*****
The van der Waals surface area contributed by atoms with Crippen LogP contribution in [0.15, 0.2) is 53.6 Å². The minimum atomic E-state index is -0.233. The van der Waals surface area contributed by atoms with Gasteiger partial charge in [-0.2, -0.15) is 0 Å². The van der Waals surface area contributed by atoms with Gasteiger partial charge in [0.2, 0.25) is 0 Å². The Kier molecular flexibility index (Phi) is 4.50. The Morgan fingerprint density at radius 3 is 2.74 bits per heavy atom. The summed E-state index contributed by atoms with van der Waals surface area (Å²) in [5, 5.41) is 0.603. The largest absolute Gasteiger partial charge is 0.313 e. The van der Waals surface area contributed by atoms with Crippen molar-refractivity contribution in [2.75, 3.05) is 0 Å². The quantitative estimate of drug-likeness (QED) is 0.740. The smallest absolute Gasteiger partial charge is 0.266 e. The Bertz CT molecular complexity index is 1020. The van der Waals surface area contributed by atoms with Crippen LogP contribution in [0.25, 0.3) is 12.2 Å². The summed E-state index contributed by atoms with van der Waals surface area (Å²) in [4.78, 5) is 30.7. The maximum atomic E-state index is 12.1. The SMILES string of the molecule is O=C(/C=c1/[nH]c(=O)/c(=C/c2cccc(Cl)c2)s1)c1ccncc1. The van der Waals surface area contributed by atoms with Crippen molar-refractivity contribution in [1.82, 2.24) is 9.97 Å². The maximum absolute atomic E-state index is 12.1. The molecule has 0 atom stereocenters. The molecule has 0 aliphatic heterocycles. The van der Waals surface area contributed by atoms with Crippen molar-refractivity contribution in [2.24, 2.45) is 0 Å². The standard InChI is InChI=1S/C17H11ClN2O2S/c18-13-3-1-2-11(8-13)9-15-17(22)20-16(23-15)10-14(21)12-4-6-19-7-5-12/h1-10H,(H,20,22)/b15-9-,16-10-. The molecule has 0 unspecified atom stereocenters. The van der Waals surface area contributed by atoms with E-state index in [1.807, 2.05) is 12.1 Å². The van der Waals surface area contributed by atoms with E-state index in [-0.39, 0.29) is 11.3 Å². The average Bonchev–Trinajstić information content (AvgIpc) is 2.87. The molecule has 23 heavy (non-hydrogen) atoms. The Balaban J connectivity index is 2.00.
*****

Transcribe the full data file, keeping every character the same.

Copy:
The van der Waals surface area contributed by atoms with Crippen LogP contribution in [0.15, 0.2) is 53.6 Å². The minimum atomic E-state index is -0.233. The van der Waals surface area contributed by atoms with Gasteiger partial charge in [-0.2, -0.15) is 0 Å². The van der Waals surface area contributed by atoms with Gasteiger partial charge in [0.2, 0.25) is 0 Å². The Kier molecular flexibility index (Phi) is 4.50. The Morgan fingerprint density at radius 3 is 2.74 bits per heavy atom. The summed E-state index contributed by atoms with van der Waals surface area (Å²) in [5, 5.41) is 0.603. The largest absolute Gasteiger partial charge is 0.313 e. The van der Waals surface area contributed by atoms with Crippen molar-refractivity contribution in [2.75, 3.05) is 0 Å². The quantitative estimate of drug-likeness (QED) is 0.740. The smallest absolute Gasteiger partial charge is 0.266 e. The Bertz CT molecular complexity index is 1020. The van der Waals surface area contributed by atoms with Crippen LogP contribution in [0.25, 0.3) is 12.2 Å². The summed E-state index contributed by atoms with van der Waals surface area (Å²) in [4.78, 5) is 30.7. The maximum atomic E-state index is 12.1. The SMILES string of the molecule is O=C(/C=c1/[nH]c(=O)/c(=C/c2cccc(Cl)c2)s1)c1ccncc1. The van der Waals surface area contributed by atoms with Crippen molar-refractivity contribution in [1.82, 2.24) is 9.97 Å². The maximum absolute atomic E-state index is 12.1. The molecule has 0 atom stereocenters. The molecule has 0 aliphatic heterocycles. The van der Waals surface area contributed by atoms with Crippen molar-refractivity contribution in [2.24, 2.45) is 0 Å². The standard InChI is InChI=1S/C17H11ClN2O2S/c18-13-3-1-2-11(8-13)9-15-17(22)20-16(23-15)10-14(21)12-4-6-19-7-5-12/h1-10H,(H,20,22)/b15-9-,16-10-. The molecule has 0 unspecified atom stereocenters. The van der Waals surface area contributed by atoms with E-state index in [1.807, 2.05) is 12.1 Å². The van der Waals surface area contributed by atoms with E-state index in [-0.39, 0.29) is 11.3 Å². The average Bonchev–Trinajstić information content (AvgIpc) is 2.87. The molecule has 23 heavy (non-hydrogen) atoms. The Balaban J connectivity index is 2.00.